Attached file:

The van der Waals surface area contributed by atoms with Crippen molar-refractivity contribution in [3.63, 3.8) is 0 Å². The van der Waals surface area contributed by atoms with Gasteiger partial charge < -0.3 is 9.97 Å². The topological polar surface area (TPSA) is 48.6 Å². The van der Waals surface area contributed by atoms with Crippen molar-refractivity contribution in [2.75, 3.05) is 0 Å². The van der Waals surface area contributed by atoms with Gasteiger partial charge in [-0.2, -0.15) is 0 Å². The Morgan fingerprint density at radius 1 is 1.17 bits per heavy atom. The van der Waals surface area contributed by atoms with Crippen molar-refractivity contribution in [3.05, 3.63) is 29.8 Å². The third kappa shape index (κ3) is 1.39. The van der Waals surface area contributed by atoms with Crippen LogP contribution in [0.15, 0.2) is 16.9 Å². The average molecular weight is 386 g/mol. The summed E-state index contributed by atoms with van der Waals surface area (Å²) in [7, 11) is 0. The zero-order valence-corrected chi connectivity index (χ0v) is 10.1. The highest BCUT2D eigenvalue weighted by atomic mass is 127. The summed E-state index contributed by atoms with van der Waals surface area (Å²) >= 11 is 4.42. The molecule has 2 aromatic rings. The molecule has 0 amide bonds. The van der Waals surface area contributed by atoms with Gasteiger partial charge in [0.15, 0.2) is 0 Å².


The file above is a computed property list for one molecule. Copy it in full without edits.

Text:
The van der Waals surface area contributed by atoms with Crippen molar-refractivity contribution in [3.63, 3.8) is 0 Å². The van der Waals surface area contributed by atoms with Gasteiger partial charge < -0.3 is 9.97 Å². The topological polar surface area (TPSA) is 48.6 Å². The van der Waals surface area contributed by atoms with Crippen molar-refractivity contribution in [2.75, 3.05) is 0 Å². The van der Waals surface area contributed by atoms with Gasteiger partial charge in [-0.2, -0.15) is 0 Å². The Morgan fingerprint density at radius 1 is 1.17 bits per heavy atom. The van der Waals surface area contributed by atoms with Crippen molar-refractivity contribution in [3.05, 3.63) is 29.8 Å². The third kappa shape index (κ3) is 1.39. The van der Waals surface area contributed by atoms with Crippen LogP contribution in [0.15, 0.2) is 16.9 Å². The average molecular weight is 386 g/mol. The summed E-state index contributed by atoms with van der Waals surface area (Å²) in [7, 11) is 0. The zero-order valence-corrected chi connectivity index (χ0v) is 10.1. The highest BCUT2D eigenvalue weighted by atomic mass is 127. The summed E-state index contributed by atoms with van der Waals surface area (Å²) >= 11 is 4.42. The molecule has 2 aromatic rings. The molecule has 0 amide bonds. The van der Waals surface area contributed by atoms with Gasteiger partial charge in [0.15, 0.2) is 0 Å².